For the military interventions in Iraq and Afghanistan, US taxpayers have paid roughly $4 trillion dollars, according to a report from Harvard University. This does not include the hundreds of billions of dollars allocated to intelligence agencies including the CIA and the National Security Agency.
But despite these exorbitant costs, many Americans do not feel secure. US diplomat Jim Jatras told Sputnik that, "fifteen years after 9/11 Americans are even less free and less safe."
That could be because Americans are killed by common, everyday occurrences at an astronomically higher rate than by terrorism.
According to security data site New America, 94 people have been killed by jihadist terrorist attacks in the United States since 9/11. This figure comes from ten separate incidents that have occurred in the last 15 years.
By comparison, domestic right-wing extremists have killed 48 people in the same period. This figure is the result of 18 separate incidents, most of which were mass shootings.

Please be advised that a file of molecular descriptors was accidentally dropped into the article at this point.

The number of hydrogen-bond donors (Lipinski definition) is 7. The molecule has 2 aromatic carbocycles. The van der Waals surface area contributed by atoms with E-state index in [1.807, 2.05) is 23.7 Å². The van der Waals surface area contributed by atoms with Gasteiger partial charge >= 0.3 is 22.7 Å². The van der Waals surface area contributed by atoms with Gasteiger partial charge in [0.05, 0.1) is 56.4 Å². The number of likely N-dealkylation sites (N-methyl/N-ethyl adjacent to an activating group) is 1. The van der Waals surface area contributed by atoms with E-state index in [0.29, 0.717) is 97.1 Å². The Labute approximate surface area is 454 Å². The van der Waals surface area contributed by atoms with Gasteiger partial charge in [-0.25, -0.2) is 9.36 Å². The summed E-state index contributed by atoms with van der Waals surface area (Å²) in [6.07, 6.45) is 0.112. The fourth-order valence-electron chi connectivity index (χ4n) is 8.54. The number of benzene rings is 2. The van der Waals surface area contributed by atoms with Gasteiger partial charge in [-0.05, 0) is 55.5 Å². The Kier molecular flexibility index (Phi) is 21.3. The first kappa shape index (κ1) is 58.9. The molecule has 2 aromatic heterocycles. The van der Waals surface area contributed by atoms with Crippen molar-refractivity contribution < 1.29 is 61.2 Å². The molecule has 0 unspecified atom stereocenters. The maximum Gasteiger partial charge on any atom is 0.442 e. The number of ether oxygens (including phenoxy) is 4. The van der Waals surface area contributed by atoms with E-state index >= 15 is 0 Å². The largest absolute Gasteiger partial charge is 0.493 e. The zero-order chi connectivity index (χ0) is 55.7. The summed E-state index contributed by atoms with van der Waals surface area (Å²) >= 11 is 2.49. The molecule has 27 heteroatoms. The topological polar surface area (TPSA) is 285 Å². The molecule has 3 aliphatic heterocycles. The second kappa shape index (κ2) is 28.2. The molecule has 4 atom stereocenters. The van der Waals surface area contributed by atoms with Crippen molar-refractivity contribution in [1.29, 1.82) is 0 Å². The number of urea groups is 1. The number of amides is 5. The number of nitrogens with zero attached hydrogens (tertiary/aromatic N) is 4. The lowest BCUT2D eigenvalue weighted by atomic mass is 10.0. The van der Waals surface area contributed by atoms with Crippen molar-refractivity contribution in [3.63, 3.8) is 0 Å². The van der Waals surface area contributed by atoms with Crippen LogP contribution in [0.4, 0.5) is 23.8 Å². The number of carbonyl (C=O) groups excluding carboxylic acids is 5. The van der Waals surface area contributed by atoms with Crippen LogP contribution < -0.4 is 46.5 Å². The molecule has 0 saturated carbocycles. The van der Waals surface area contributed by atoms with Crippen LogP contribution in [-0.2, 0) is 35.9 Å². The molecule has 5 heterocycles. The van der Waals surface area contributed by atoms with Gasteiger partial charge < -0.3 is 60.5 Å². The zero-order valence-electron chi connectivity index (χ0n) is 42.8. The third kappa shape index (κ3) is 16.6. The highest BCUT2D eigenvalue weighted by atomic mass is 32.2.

— Revengerist Ergo Sum (@TheRevengerists) September 12, 2016
Still, these numbers pale compared to the next most lethal killer in the United States: armed toddlers.
"A little kid finds a gun, fires it, and hurts or kills himself or someone else. These cases rarely bubble up to the national level except when someone, like a parent, ends up dead," read findings from the Washington Post.
From there, the culprits become even stranger. Lightning accounts for 31 deaths annually, while errant lawnmowers kill 69 people each year, according to the US Centers for Disease Control.
Pedestrians being hit by a bus account for 264 deaths annually, while falling out of bed causes an astounding 737 fatalities each year.
But none of these numbers reach anywhere close to the most common American killer: guns.
The precise tally varies. While some sources place the number at around 12,000, FiveThirtyEight claims the number is much higher, totaling over 33,000 gun deaths in the United States each year. While this number includes some of the causes of death already listed, including both jihadist and right wing terror attacks, it also includes homicides and accidental shooting deaths.
Yet, while the United States government was quick to launch two wars and crackdown on civil liberties in the wake of a single, albeit devastating, terrorist attack in 2001, lawmakers refuse to pass commonsense gun reform laws.
Estimates show that there is approximately one gun in the United States for every US citizen.